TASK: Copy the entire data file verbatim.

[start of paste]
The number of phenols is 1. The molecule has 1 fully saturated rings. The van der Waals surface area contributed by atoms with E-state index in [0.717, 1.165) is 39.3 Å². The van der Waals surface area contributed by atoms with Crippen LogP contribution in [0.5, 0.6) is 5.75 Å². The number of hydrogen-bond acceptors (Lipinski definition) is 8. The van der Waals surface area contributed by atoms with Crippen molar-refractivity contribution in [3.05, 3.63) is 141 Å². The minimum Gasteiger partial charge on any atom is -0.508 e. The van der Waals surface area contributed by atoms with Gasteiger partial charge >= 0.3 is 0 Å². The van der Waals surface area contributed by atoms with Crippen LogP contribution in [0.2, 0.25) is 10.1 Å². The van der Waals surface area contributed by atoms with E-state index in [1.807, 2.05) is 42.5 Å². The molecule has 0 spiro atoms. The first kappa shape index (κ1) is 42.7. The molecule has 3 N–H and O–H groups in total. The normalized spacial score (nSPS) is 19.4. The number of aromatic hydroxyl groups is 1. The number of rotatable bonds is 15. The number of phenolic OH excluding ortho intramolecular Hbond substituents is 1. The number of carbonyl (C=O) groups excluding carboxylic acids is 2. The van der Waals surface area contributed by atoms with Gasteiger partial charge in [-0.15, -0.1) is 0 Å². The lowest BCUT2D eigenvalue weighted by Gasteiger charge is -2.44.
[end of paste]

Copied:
The number of phenols is 1. The molecule has 1 fully saturated rings. The van der Waals surface area contributed by atoms with E-state index in [0.717, 1.165) is 39.3 Å². The van der Waals surface area contributed by atoms with Crippen LogP contribution in [0.5, 0.6) is 5.75 Å². The number of hydrogen-bond acceptors (Lipinski definition) is 8. The van der Waals surface area contributed by atoms with Crippen molar-refractivity contribution in [3.05, 3.63) is 141 Å². The minimum Gasteiger partial charge on any atom is -0.508 e. The van der Waals surface area contributed by atoms with Gasteiger partial charge >= 0.3 is 0 Å². The van der Waals surface area contributed by atoms with Crippen LogP contribution in [0.2, 0.25) is 10.1 Å². The van der Waals surface area contributed by atoms with E-state index in [1.807, 2.05) is 42.5 Å². The molecule has 0 spiro atoms. The first kappa shape index (κ1) is 42.7. The molecule has 3 N–H and O–H groups in total. The normalized spacial score (nSPS) is 19.4. The number of aromatic hydroxyl groups is 1. The number of rotatable bonds is 15. The number of phenolic OH excluding ortho intramolecular Hbond substituents is 1. The number of carbonyl (C=O) groups excluding carboxylic acids is 2. The van der Waals surface area contributed by atoms with Gasteiger partial charge in [-0.15, -0.1) is 0 Å². The lowest BCUT2D eigenvalue weighted by Gasteiger charge is -2.44.